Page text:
Sad but true: I’ve written more in the last six weeks than I have in the last six years. Well okay, maybe not technically true — I did spend a good chunk of that time writing for a living, in the corporate world.
What I’m trying to say is the last six weeks have been about writing what I wanted to write, as opposed to what I was required to write, and that this spurt of creativity has come after a very long dry spell of writing nothing at all. Seriously. I quit my job a year and a half ago and until I signed up on Medium a little over six weeks ago, I’d written nothing but resumes and cover letters since.
But — gasp! — I’m a writer! How can that be true? Simple. That corporate job sucked all the creative juice right out of me. I was in front of a computer, writing, all day, every day, so the last thing I wanted to do when I was at home was more of the same. And I thought I was okay with that.
See, I was good at my job, I enjoyed it, and it paid pretty well. I was living the dream, writing for a more than adequate pay cheque. What more could I want? (A lot, as it turned out. But that’s a story for another day.)
Then when I quit my job — for a variety of very good reasons — writing felt too much like ‘work’ and I needed a break. So I spent my time and energy searching for a new job in the same field, in both the private and public sectors. But in spite of almost ten years’ experience working for a Fortune 500 company, no offers resulted from my many interviews. Maybe I’m crap at interviews. Or maybe being a woman of a certain age in an industry that skews ‘male’ and ‘young’ played a part. Who knows?
Anyway, fast forward to about two months ago, sometime in early April. I don’t remember how or where but I somehow stumbled upon something written by Shaunta Grimes. I don’t even remember what it was but I ended up falling down the rabbit hole that is Medium and the next thing I knew, I was writing regularly. Within a couple of weeks, I had a Medium account of my own and I’d published my first story.
In the months leading up to this, other stuff was going on as well. I have worked my entire adult life and I’m fiercely independent, accustomed to having my own income and paying my own way in the world. So even though I’m lucky enough to have a hugely supportive spouse and my lack of employment doesn’t mean anyone will ever go hungry around here, I was starting to realize that I need to feel like I’m making some kind of financial contribution, even if it’s a tiny one.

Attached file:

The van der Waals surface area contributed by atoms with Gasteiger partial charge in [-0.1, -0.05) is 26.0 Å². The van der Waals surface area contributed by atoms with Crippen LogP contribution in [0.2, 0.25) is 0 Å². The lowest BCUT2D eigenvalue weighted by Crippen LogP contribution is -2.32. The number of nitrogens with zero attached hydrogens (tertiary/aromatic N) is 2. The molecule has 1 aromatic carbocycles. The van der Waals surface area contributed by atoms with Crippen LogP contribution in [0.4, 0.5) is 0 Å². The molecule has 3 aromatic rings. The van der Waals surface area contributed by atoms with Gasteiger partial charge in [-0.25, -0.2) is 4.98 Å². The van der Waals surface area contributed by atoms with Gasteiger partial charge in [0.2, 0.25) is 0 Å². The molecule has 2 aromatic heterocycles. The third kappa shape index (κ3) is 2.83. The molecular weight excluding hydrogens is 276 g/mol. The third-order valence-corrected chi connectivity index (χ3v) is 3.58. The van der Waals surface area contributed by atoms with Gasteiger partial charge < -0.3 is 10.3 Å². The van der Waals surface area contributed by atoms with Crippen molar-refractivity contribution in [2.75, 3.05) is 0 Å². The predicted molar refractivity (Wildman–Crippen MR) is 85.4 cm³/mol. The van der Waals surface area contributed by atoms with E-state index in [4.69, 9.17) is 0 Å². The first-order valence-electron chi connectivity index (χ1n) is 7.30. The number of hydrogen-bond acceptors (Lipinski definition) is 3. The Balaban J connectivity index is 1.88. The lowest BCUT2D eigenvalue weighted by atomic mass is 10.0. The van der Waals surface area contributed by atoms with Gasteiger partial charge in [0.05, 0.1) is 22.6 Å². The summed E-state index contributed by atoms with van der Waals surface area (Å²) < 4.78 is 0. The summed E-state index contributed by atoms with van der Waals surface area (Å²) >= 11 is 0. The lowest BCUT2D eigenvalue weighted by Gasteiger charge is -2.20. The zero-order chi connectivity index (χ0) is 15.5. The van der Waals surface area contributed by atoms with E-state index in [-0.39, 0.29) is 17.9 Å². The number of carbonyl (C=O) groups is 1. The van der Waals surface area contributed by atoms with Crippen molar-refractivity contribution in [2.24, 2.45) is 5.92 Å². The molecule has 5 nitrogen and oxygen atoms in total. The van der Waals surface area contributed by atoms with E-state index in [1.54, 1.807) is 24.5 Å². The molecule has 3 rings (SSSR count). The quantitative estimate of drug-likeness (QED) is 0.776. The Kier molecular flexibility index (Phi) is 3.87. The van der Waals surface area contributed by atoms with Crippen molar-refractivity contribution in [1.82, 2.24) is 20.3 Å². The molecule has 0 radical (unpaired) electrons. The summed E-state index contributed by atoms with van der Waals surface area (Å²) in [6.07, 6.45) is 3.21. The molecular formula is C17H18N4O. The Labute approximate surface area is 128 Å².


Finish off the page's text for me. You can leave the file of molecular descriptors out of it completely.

I also realized that not working was making me both bored and boring. I am such a complete and utter introvert that it’s far too easy for me to grow comfortable with hermit mode. Being prone to depression makes it even easier, not to mention a bit dangerous. I need the routine of work to blast me out of my pajamas and into real clothes. I need the structure of a schedule to propel me out the door to engage with the world on a regular basis, rather than just occasionally when I’m forced out by an appointment or a social obligation.
So a few months ago, for the sake of my mental health and my self-esteem, I started looking for all kinds of crappy little jobs — part time, minimum wage, everything from selling newspapers and cigarettes at the corner shop to stocking shelves at the pharmacy up the street. Then about a week and a half ago, I found one.
Shit. Just as I’m getting into a groove with writing, someone offers me a job.
And it is indeed a shitty job. Say hello to the newest cashier at your local supermarket. I haven’t worked in retail for almost twenty years, so I’m getting used to being on my feet for hours again, reacquainting myself with rude and demanding customers, and learning the pecking order at a strange, new workplace. And I love it.
Oh, it’s no dream job and the pay is terrible. But it’s only a few hours here and there, hours that are far from intellectually taxing or emotionally stressful. When I’m done, I can come home and forget about it.
And therein lies the beauty of the shitty day job. I may not be saving the planet or making a huge salary but I am out there making some small contribution, interacting with all sorts of people, experiencing the world first hand — and thinking about what I’m going to write about when I get home. Because while this job might leave a lot to be desired, it also leaves me with enough energy to still be excited about sitting down in front of a blank page when I get home.
And, most importantly, it leaves me with enough juice to dive in and get to work filling that page.
Ultimately, my job doesn’t define me. The size of my pay cheque doesn’t define me. But my writing, the stuff I’m posting here on Medium, that’s who I am.
So for now, this shitty day job will do just fine.